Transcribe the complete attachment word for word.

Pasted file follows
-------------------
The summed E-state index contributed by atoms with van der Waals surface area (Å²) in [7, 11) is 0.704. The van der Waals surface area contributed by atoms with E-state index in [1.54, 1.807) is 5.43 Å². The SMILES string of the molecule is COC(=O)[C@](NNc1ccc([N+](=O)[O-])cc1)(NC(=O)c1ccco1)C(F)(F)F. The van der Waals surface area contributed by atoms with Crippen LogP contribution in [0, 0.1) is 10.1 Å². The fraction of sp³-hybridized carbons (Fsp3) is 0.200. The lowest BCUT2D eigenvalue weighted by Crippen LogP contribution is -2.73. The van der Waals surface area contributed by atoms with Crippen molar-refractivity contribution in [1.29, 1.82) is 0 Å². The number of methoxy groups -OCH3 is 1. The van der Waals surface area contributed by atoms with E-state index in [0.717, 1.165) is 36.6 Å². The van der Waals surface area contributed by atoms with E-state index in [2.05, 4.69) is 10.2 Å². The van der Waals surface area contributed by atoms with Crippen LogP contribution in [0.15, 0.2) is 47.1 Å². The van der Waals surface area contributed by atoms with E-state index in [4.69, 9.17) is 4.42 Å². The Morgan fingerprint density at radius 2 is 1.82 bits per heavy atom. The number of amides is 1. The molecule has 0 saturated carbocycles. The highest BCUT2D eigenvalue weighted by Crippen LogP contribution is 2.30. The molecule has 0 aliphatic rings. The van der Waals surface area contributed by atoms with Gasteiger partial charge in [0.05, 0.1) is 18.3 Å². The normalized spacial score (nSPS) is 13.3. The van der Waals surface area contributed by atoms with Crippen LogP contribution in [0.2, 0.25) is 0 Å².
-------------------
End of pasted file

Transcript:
The summed E-state index contributed by atoms with van der Waals surface area (Å²) in [7, 11) is 0.704. The van der Waals surface area contributed by atoms with E-state index in [1.54, 1.807) is 5.43 Å². The SMILES string of the molecule is COC(=O)[C@](NNc1ccc([N+](=O)[O-])cc1)(NC(=O)c1ccco1)C(F)(F)F. The van der Waals surface area contributed by atoms with Crippen LogP contribution in [0, 0.1) is 10.1 Å². The fraction of sp³-hybridized carbons (Fsp3) is 0.200. The lowest BCUT2D eigenvalue weighted by Crippen LogP contribution is -2.73. The van der Waals surface area contributed by atoms with Crippen molar-refractivity contribution in [1.29, 1.82) is 0 Å². The number of methoxy groups -OCH3 is 1. The van der Waals surface area contributed by atoms with E-state index in [0.717, 1.165) is 36.6 Å². The van der Waals surface area contributed by atoms with E-state index in [2.05, 4.69) is 10.2 Å². The van der Waals surface area contributed by atoms with Crippen LogP contribution in [0.15, 0.2) is 47.1 Å². The van der Waals surface area contributed by atoms with E-state index in [4.69, 9.17) is 4.42 Å². The Morgan fingerprint density at radius 2 is 1.82 bits per heavy atom. The number of amides is 1. The molecule has 0 saturated carbocycles. The highest BCUT2D eigenvalue weighted by Crippen LogP contribution is 2.30. The molecule has 0 aliphatic rings. The van der Waals surface area contributed by atoms with Gasteiger partial charge in [0.05, 0.1) is 18.3 Å². The normalized spacial score (nSPS) is 13.3. The van der Waals surface area contributed by atoms with Crippen LogP contribution in [0.2, 0.25) is 0 Å².